From GNU sed 4.2.2 released, and a rant from the maintainer, and apparently quoting Richard Stallman:
We [the FSF] still prefer C to C++, because C++ is so ugly
The aesthetics of programming languages as an influencing factor in choosing which ones to use is relatively recent. Ten years ago I don’t think I ever heard anyone express a preference for say Pascal over C because it was “prettier.” It’s not that code didn’t have aesthetic judgements being made about it — you’d often find and complain about “ugly” code. It was however usually a comparison between code formatting styles for the same language.
Now Stallman might not have been making a purely aesthetic statement. I don’t know the context. He’s an old hacker from way back and there’s not a lot you could teach him about programming languages. He may have been referring to design trade-offs he didn’t like. Plenty of other people however have expressed, for example, a preference for Ruby or Python over Perl because Perl is “ugly.”
I’m just wondering out loud if it really is a new thing to see people use judgements about the “attractiveness” of a language’s syntax or if it’s always been there. Perhaps the rise of open source means that, compared to programming 10-20 years ago, we’re all reading a lot more code that we’re writing.
Really not sure what’s prompted this stocktake. Maybe it’s just that time of year.
Or it’s because it’s time to consolidate and stop relying so much on all these free services (free software, as in libre, is fine… free services however is another way of saying “productising myself so that others may sell me“).
So I now have some presences that are coming back to life:
- A Blogger blog, where I try and write down some of the half-thoughts that are taking up too much time.
- A Tumblr log, which is for random things.
- My Instagram feed (followers only).
- Also: multiple other blogs, another Tumblr feed, Google Reader, Picasa, GMail, Wikipedia account for editing, GitHub, CPAN, Last.fm, Identi.ca, Eventbrite, AOL AIM, Skype, Slashdot, Twitter, Vimeo, Yahoo!, Coursera, Venture Labs, and trial accounts at dozens of free services that I’ve long since forgotten about. Those are just the “free” ones.
There is also of course the inevitable Facebook and LinkedIn pages which I’m not ready to link in yet.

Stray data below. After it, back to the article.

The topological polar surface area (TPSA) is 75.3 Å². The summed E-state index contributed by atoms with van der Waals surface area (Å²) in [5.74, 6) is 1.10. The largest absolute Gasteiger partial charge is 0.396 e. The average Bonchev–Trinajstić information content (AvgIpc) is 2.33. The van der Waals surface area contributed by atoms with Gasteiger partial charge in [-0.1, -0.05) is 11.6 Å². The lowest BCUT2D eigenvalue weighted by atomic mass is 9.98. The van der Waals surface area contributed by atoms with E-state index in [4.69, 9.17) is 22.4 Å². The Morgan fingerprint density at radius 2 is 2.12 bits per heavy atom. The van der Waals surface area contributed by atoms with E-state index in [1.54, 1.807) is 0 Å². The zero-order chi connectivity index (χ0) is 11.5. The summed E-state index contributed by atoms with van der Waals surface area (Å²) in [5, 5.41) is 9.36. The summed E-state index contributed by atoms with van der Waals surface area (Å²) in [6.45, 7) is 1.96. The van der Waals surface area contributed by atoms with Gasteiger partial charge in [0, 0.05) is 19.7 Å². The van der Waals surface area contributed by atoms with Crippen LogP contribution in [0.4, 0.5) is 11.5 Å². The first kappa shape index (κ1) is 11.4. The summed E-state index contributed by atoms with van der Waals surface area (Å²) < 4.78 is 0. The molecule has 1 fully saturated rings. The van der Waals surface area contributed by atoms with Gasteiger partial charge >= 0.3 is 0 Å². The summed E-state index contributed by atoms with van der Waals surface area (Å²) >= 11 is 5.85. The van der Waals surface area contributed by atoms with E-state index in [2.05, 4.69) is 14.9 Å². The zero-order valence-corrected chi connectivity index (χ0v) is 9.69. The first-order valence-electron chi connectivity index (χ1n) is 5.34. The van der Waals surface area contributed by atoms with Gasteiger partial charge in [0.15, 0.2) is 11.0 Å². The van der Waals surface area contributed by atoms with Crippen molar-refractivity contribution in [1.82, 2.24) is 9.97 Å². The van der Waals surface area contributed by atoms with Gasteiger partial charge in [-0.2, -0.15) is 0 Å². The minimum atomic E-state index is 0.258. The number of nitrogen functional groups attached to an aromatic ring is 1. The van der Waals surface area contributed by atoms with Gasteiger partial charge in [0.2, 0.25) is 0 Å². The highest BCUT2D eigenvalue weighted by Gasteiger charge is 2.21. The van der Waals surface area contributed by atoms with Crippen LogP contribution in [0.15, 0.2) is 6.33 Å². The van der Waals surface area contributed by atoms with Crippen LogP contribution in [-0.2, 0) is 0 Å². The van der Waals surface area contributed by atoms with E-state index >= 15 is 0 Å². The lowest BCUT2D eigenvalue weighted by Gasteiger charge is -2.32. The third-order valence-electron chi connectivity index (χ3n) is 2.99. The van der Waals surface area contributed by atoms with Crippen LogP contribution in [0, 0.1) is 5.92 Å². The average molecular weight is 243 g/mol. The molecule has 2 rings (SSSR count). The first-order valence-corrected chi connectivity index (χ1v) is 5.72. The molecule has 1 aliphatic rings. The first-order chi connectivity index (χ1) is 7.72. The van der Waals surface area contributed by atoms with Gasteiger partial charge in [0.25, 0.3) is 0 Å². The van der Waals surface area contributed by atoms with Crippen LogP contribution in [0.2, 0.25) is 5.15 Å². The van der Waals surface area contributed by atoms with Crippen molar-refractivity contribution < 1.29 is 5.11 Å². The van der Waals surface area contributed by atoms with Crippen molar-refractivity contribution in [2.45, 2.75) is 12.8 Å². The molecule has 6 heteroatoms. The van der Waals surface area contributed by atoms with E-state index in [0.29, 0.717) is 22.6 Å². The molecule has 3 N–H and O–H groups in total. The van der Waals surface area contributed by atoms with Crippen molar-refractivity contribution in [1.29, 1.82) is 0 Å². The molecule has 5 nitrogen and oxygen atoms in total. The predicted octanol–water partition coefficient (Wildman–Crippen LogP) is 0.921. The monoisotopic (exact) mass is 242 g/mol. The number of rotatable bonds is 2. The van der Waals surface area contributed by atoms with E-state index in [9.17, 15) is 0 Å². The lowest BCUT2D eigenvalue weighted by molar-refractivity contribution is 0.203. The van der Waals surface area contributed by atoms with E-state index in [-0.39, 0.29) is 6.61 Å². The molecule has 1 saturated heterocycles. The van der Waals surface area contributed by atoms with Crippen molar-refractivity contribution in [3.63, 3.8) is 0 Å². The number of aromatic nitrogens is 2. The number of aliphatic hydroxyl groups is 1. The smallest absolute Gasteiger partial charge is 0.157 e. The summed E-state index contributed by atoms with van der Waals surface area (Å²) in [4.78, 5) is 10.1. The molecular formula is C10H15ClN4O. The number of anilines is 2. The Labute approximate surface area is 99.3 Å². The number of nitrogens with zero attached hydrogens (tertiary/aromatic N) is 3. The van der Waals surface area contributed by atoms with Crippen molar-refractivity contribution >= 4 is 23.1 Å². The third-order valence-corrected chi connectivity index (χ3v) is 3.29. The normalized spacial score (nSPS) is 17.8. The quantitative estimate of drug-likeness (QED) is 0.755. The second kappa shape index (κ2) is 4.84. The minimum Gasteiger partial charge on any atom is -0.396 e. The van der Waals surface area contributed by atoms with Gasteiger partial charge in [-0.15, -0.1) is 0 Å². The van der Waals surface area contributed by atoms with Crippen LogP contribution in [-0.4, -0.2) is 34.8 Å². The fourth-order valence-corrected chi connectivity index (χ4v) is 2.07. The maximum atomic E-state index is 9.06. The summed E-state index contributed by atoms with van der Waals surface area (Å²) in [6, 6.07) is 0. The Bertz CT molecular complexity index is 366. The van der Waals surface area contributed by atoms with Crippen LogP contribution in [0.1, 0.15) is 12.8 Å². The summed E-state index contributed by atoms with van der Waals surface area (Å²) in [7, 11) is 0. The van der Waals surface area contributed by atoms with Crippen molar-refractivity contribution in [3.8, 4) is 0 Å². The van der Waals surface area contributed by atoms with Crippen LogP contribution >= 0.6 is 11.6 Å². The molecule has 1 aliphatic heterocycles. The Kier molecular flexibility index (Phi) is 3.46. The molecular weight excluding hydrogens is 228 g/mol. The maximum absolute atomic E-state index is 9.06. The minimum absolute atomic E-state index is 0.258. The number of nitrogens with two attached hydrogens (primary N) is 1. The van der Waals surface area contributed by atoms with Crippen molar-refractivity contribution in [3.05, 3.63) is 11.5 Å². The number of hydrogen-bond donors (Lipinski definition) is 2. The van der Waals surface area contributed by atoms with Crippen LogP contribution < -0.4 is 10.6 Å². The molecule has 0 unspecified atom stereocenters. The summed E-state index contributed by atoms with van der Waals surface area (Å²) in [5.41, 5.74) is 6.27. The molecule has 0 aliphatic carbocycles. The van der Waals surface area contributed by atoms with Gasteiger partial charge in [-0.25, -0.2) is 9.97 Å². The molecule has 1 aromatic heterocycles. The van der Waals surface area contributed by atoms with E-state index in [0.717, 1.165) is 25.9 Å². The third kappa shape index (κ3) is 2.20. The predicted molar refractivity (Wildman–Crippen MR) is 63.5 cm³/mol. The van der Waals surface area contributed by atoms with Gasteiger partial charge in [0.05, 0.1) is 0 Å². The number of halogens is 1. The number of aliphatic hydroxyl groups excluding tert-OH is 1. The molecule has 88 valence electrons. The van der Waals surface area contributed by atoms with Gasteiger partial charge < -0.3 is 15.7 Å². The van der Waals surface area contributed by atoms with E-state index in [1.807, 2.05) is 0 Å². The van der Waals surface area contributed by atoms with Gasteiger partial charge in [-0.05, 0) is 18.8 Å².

And so in 2013 I’m going to see what I can do to switch off all these free services and take back ownership and control of my own data. It shall be called… Operation: No More Freebies!
The breadth of the questions in my head has stopped growing, so dumping them all now. These may or may not be related. Just thinking out loud…in no particular order:
- What are the constraints on thinking? (Short list: metaphor, language, culture, semantics)
- Why did I become interested in privilege and intersectionality?
- Why have I become interested in innovation as a thing in its own right? (As opposed to being interested in it as a tool to achieve some other end — eg launch a business)
- Why have I come back to intellectual property as something of interest?
- What is it about the philosophy of science, the “science of science” and systemic scientific failures that keeps grabbing my attention?
- Why, again, am I interested in cross-discipline research as a thing in its own right? Have I gone full-meta?
- What are the constraints on problem solving, especially big problems? What is it that links Silicon Valley Technology Entrepreneurship, McDonald’s Happy Meal toys, and our missing moon landing?
- What is it about start-up incubators that makes me want to help build one?
- “Research takes time.” Why? I mean, why exactly?
- What is the value of diversity? What axes matter? What are my motivations for wanting to promote it?
- Why do I see the distorting effects of KPIs everywhere… am I seeing what I place there myself?
- Why have I linked Systems Thinking, lean manufacturing, agile software development and Japanese management and what nuances have I missed in doing that?
These are just the work related ones.
No wonder I’m having trouble sleeping.
Brain dump again. It may or may not make sense in hindsight.
We (the people) seem to do a terrible job of understanding each other. All our communication methods are “lossy”, in that information is lost in both the encoding & decoding processes. The act of listening actively alters the content of the message. And so does the act of speaking: it can force a sharpening of thought, but it can also force you to abandon a “feeling” or inexpressible viewpoint that changes how you are thinking but cannot be communicated to the listener.
For example, the preceding paragraph…
Is it possible to improve our abilities to understand each other?
Is this done in solely by focusing on communication, or are there other ways to improve understanding that can be independent of communication?
Has there been an inverse correlation between the rise of sophisticated communication networks and understanding between people? Comments section of most online news outlets suggests “yes”.
Thinking out loud here. This is a rough cut.
What are the constraints on thinking and solving?
- Metaphors, particularly un-acknowledged metaphors.
- Language itself, where concepts not expressible in our language are beyond our ken or ability to reason. For example, the lack of a French word for “like” (as in “I like ponies”).
- Semantics, where the choice of word is a rhetorical device to influence thinking. For example, political correctness.
- Grand narratives, which require axioms and conclusions to conform to a common model that explains how the world works. Ideas that do not fit (eg “3% growth year on year is exponential and therefore unsustainable indefinitely”) cannot be processed.
- Alliteration. If a mnemonic for remembering a list of things starts with the same letter for the first 3 items, there is increasing pressure to name each successive item with a word starting with the same letter.
Wondering if there are others…